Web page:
The full page illustration above was for the American Bar Association, and had something to do with private corporate jets, and their hidden dangers. Not a comfortable illustration for me. Airplanes are about the hardest thing to draw, and the curved hangar roof wasn’t any picnic either. What saved this one, I think was the rough approach that I applied to everything to keep it dark and sinister, and the color choices, which help cover a lot of the perspective boo-boos.
Another odd assignment this month, was for a design firm on the east coast, who wanted a series of plumbing pipes to snake across a couple pages of their magazine layout, plus a small sillouette of an Amish buggy. I don’t remember what this story was about, and I wasn’t crazy about the concept, but I gave it my best shot, giving the only available rendered elements the best detailing I could give them. (I was remembering a card game we had as kids called ‘pipeworks’ or something, where you had to build an elaborate system of plumbing and add leaks to each other’s ‘pipes’ and then fix them – the drawings of the pipes on those cards always fascinated me)
Another large full page assignment is pictured above. This was I think the second out of 4 auction ‘scenes’ that I would eventually do for this client, National Auctioneers. This one was probably the best one from a ‘crowd’ standpoint, although I didn’t like having to put all that text and extraeneous detail on the signs and podium.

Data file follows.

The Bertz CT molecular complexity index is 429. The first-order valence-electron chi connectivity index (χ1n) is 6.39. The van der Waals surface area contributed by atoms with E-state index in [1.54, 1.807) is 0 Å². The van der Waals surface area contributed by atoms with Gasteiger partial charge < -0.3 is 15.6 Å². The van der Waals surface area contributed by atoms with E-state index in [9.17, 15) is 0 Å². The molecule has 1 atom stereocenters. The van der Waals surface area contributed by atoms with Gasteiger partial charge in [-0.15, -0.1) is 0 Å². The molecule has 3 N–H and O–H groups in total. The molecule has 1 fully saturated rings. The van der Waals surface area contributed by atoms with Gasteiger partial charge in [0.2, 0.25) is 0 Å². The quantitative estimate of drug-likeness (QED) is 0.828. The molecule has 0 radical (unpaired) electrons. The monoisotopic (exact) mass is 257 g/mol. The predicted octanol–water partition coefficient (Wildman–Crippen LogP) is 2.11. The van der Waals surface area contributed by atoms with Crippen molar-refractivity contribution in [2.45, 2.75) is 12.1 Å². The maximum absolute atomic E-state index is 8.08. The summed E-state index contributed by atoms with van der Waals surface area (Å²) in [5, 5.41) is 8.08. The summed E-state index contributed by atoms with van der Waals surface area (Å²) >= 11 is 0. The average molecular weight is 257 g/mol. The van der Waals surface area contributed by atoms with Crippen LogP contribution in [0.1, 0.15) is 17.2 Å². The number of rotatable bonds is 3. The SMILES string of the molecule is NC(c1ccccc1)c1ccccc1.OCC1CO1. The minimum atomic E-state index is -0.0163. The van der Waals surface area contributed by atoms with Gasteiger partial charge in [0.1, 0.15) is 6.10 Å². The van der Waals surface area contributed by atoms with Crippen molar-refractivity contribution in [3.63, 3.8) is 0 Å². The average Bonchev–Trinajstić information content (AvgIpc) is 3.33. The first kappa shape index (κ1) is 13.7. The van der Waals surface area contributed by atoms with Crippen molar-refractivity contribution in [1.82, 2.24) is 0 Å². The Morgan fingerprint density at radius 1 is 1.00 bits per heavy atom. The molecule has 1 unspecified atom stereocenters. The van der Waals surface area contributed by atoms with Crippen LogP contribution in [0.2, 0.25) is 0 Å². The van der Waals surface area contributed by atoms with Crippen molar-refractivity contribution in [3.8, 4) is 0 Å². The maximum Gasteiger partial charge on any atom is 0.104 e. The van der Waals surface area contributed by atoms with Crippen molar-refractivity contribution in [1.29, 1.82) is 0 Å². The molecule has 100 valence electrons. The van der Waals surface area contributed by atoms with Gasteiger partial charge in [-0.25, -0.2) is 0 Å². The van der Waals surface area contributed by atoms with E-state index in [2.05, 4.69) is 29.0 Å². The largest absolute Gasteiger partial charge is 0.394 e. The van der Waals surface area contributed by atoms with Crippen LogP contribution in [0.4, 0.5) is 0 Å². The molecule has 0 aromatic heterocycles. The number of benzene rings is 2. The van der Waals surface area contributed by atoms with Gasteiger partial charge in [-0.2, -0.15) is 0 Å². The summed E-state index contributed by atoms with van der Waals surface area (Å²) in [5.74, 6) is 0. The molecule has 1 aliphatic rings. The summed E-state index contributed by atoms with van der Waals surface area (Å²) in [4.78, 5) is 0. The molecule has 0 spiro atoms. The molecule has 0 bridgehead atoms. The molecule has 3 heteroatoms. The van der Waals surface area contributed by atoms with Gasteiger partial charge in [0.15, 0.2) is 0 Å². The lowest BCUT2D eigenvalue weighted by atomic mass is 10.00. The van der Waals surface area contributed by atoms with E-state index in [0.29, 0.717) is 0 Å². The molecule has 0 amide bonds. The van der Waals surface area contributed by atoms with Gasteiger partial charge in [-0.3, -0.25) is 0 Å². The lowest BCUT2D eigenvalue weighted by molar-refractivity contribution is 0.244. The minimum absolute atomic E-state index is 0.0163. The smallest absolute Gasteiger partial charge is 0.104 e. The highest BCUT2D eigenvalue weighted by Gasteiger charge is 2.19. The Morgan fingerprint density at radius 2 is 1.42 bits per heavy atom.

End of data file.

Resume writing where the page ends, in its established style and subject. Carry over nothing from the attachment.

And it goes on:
Newsday handed me a strange request in January. They wanted a rather stylized ‘black sheep’ for some reason or another. It turned out a little forced and awkward I thought. I don’t quite remember the story behind this one.
The above illustration was another fiction piece for Alfred Hitchcock’s Mystery Magazine. There wasn’t much to go on with this story as I remember. The story centered on a carton of guns, and I tried to focus in on that, while giving a little hint of mystery or menace through the cast shadow on the box.
My very first assignment for a new corporate client came in this month. This would prove to be a nice working relationship for some time to come, with regular quarterly gigs for an investment newsletter. They became aware of my work through the spots that I was doing for my national newspaper client, and this first assignment is rather reminiscent of the sort of work that they saw me do in the newspaper.
Most of the rest of the black and white scratchboard work this month was for that same newspaper client. I’d been working for this client pretty steady for the past few years, and a majority of the work around this time was in black and white. In later years, more and more color work for this client would creep in.
The black and white pieces for this newspaper client in January were: The ‘airline merger’ illustration above, the ‘bear wearing a ‘bull hat” illustration to the left, the ‘hospital care’ illustration above, the ‘new years’ illustration to the right, and the ‘computer ancient scroll’ illustration below.
I also had an assignment from an infrequent client (maybe one or two assignments in the past 3 years), and I don’t quite remember what the story was about, but the layout was rather strange, because it needed to spread across a two page spread with the type wrapping around the white space. I don’t remember if the characters were supposed to be somebody in particular, anyhow, I don’t recognize anybody.